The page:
Eventually the dance ended, the light on the two-way mirror faded, and we could no longer see into the other room.
I've lost a bit of the sequence, but I think the next thing I recall is being returned to the Mad Hatter's Workshop. At first I was alone. Then I heard the Hatter speaking to another guest. I approached. She was asking what skills the guest had, sewing, knitting, crocheting, embroidery, etc, and was appalled to learn she had none. Still, she loaded her arms with bolts of cloth, then noticed me and asked if I was there for a hat. I said yes, and she asked if I had picked one out yet. When I said no, she sent me to pick one. I chose a fedora, which she said looked to be too small to fit (she was correct). She asked what sort of a head I had. I ... really had no clue what to answer (I think I said "my head"). She remarked it was good I knew it was my head, as it was attached to my shoulders. Then she sent me to sit on a trunk while she dictated a letter to her new assistant (the other guest). The letter was to Lewis Carroll, and through the various drafts seemed to be expressing sympathy that the Red Queen, Alice's mother, had forbid him from seeing her again. However, she kept fearing her tone was too neurotic, and ended up dictating the note to just be: "Tea?" When she got the signature, she said, "Your faithful servant ..." then turned to me and declared, "You know, he never gave me a name!" She found a fedora to fit me, attached a feather, congratulated her assistant on her penmanship before crumpling the letter and throwing it in a pile of already crumpled paper in an adjoining room, and then placed a lacy wide-brimmed hat on her, and led us both to Alice's quarters - she had the other guest stand behind an armchair facing an empty picture frame (got up to look like a mirror, across a small table with a lamp), and took me to to the other armchair to stand behind. She had me admire my hat in the "mirror," then took it off, declaring I could pick it up on Monday. She took the other hat away, and left us alone.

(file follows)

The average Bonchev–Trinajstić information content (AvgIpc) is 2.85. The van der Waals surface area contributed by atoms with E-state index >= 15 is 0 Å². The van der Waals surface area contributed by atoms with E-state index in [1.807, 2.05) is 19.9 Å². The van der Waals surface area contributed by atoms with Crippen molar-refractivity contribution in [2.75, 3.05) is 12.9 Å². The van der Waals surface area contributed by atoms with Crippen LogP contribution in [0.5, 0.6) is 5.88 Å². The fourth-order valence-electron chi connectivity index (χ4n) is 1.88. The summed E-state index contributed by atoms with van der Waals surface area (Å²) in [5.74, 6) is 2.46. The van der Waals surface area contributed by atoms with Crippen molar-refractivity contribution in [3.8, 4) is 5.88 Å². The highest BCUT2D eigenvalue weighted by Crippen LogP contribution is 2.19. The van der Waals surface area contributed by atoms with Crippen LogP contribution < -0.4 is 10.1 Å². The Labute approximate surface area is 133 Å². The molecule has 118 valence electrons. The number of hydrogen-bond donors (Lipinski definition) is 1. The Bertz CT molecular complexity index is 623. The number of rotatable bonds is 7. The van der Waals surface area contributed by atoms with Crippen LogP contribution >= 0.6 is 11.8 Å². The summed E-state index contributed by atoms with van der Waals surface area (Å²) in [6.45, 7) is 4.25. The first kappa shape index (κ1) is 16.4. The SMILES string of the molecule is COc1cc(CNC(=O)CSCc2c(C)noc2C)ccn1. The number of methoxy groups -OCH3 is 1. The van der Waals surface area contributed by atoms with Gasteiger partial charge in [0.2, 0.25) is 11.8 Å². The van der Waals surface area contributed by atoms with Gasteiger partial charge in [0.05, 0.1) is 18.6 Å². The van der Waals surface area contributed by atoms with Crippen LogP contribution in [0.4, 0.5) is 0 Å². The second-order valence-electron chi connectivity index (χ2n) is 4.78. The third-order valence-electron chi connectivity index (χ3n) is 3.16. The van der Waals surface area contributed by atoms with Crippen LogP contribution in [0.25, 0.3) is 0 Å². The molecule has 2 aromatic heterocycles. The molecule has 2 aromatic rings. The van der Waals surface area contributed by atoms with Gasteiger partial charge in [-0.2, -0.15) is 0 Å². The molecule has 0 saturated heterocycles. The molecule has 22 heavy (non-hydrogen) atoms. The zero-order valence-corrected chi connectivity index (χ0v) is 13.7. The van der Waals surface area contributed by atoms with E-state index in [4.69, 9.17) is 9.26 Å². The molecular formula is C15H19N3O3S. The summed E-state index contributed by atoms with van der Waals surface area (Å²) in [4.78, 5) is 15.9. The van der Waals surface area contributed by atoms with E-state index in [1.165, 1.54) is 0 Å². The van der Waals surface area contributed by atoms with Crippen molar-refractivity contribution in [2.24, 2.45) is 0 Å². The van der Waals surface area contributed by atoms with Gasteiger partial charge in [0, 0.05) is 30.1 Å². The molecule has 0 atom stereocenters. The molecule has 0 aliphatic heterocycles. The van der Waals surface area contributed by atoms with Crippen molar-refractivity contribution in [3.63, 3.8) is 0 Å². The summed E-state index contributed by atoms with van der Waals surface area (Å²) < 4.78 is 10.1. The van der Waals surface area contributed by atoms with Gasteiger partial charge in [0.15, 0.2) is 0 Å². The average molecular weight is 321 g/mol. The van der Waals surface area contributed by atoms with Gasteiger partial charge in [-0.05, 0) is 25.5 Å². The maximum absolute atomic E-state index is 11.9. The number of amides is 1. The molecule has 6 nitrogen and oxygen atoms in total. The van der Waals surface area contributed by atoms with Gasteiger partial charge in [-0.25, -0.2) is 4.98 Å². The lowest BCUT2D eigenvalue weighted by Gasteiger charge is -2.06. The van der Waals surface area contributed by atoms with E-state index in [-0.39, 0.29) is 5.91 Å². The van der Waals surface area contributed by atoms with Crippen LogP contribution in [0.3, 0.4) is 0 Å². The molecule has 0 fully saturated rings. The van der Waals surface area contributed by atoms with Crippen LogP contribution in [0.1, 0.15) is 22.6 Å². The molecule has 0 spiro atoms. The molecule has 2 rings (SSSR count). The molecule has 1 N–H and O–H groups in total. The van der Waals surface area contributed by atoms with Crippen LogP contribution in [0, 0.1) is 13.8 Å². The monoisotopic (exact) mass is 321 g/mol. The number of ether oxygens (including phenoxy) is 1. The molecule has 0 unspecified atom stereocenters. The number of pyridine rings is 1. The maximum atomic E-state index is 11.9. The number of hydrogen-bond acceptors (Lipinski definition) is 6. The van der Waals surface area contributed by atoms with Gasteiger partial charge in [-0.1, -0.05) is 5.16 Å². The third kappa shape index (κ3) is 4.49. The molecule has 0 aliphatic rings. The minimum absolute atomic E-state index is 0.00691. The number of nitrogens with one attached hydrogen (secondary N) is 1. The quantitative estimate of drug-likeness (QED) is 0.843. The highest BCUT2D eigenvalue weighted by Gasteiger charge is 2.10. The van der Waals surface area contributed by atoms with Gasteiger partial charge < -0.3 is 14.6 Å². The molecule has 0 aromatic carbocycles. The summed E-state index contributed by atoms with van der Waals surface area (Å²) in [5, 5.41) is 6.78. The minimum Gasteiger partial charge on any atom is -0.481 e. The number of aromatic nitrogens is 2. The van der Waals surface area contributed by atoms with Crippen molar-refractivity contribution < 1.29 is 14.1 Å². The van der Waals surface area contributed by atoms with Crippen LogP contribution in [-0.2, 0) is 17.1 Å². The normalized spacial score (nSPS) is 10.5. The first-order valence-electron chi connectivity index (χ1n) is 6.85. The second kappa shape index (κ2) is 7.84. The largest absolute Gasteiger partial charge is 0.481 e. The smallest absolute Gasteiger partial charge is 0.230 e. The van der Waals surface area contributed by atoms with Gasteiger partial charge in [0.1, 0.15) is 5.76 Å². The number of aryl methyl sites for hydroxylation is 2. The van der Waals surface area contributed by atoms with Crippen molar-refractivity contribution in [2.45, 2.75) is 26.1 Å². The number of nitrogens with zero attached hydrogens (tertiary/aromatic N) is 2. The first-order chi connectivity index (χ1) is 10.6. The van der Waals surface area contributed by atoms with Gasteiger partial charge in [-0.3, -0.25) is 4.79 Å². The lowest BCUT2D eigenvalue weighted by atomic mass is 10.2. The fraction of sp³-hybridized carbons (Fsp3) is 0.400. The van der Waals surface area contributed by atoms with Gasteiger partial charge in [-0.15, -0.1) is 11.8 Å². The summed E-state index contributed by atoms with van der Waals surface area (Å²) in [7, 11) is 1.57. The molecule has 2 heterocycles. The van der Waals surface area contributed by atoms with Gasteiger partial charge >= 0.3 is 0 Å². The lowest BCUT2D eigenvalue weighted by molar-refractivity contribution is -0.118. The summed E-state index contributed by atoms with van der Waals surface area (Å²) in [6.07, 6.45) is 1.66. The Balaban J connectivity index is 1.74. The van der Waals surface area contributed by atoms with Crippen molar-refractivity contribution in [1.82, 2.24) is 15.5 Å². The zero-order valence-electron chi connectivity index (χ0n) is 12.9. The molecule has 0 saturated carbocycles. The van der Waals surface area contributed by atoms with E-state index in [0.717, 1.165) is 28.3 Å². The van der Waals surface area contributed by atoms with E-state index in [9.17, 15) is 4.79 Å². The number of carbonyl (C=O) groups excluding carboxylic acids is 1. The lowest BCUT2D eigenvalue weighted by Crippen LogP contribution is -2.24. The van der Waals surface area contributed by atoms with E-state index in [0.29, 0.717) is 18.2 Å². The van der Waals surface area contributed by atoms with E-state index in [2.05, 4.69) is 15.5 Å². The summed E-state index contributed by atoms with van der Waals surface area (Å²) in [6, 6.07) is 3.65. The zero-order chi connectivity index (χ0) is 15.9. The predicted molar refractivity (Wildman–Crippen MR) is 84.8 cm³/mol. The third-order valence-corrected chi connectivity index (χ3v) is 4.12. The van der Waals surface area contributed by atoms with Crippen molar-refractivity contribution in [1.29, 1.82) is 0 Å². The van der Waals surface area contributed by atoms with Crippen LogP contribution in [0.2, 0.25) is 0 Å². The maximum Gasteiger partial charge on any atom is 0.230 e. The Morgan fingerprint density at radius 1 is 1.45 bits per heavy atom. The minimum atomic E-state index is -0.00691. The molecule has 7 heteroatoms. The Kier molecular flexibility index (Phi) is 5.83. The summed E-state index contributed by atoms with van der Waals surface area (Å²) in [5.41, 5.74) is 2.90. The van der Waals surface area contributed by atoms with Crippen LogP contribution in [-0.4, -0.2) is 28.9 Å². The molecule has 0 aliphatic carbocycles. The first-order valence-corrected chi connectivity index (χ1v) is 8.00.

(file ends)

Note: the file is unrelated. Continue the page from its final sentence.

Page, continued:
Soon the two Alices found us, and performed another mirror dance which was truly stunning. Originally sitting in the chairs, they eventually had us sit there instead as they climbed the table and moved through and around the mirror. When they finally parted, Short Alice took the other guest off, and Tall Alice took me by the hand.